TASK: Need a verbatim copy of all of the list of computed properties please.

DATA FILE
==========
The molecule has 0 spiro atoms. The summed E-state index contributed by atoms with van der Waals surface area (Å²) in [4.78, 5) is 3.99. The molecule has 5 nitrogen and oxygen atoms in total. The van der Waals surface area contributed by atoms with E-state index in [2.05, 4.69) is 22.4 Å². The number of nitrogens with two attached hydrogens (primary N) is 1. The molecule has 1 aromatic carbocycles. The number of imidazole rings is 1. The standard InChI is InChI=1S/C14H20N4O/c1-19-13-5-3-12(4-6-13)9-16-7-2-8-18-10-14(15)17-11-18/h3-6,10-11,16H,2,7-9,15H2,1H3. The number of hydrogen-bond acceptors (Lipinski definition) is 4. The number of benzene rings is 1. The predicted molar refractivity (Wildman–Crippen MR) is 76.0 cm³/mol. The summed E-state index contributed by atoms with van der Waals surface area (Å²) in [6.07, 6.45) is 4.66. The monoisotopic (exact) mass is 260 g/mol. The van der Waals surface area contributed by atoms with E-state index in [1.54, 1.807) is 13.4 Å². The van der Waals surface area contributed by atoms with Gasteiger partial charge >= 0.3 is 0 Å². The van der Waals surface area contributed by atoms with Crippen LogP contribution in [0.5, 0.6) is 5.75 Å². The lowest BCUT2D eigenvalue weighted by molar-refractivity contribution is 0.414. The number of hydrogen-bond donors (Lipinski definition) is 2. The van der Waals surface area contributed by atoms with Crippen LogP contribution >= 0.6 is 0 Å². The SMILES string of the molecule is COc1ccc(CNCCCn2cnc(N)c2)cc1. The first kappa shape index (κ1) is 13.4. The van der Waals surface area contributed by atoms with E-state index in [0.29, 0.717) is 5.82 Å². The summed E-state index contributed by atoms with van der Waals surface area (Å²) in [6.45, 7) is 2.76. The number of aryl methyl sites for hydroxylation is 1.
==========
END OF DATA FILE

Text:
The molecule has 0 spiro atoms. The summed E-state index contributed by atoms with van der Waals surface area (Å²) in [4.78, 5) is 3.99. The molecule has 5 nitrogen and oxygen atoms in total. The van der Waals surface area contributed by atoms with E-state index in [2.05, 4.69) is 22.4 Å². The number of nitrogens with two attached hydrogens (primary N) is 1. The molecule has 1 aromatic carbocycles. The number of imidazole rings is 1. The standard InChI is InChI=1S/C14H20N4O/c1-19-13-5-3-12(4-6-13)9-16-7-2-8-18-10-14(15)17-11-18/h3-6,10-11,16H,2,7-9,15H2,1H3. The number of hydrogen-bond acceptors (Lipinski definition) is 4. The number of benzene rings is 1. The predicted molar refractivity (Wildman–Crippen MR) is 76.0 cm³/mol. The summed E-state index contributed by atoms with van der Waals surface area (Å²) in [6.07, 6.45) is 4.66. The monoisotopic (exact) mass is 260 g/mol. The van der Waals surface area contributed by atoms with E-state index in [1.54, 1.807) is 13.4 Å². The van der Waals surface area contributed by atoms with Gasteiger partial charge >= 0.3 is 0 Å². The van der Waals surface area contributed by atoms with Crippen LogP contribution in [0.5, 0.6) is 5.75 Å². The lowest BCUT2D eigenvalue weighted by molar-refractivity contribution is 0.414. The number of hydrogen-bond donors (Lipinski definition) is 2. The van der Waals surface area contributed by atoms with Crippen LogP contribution >= 0.6 is 0 Å². The SMILES string of the molecule is COc1ccc(CNCCCn2cnc(N)c2)cc1. The first kappa shape index (κ1) is 13.4. The van der Waals surface area contributed by atoms with E-state index in [0.29, 0.717) is 5.82 Å². The summed E-state index contributed by atoms with van der Waals surface area (Å²) in [6.45, 7) is 2.76. The number of aryl methyl sites for hydroxylation is 1.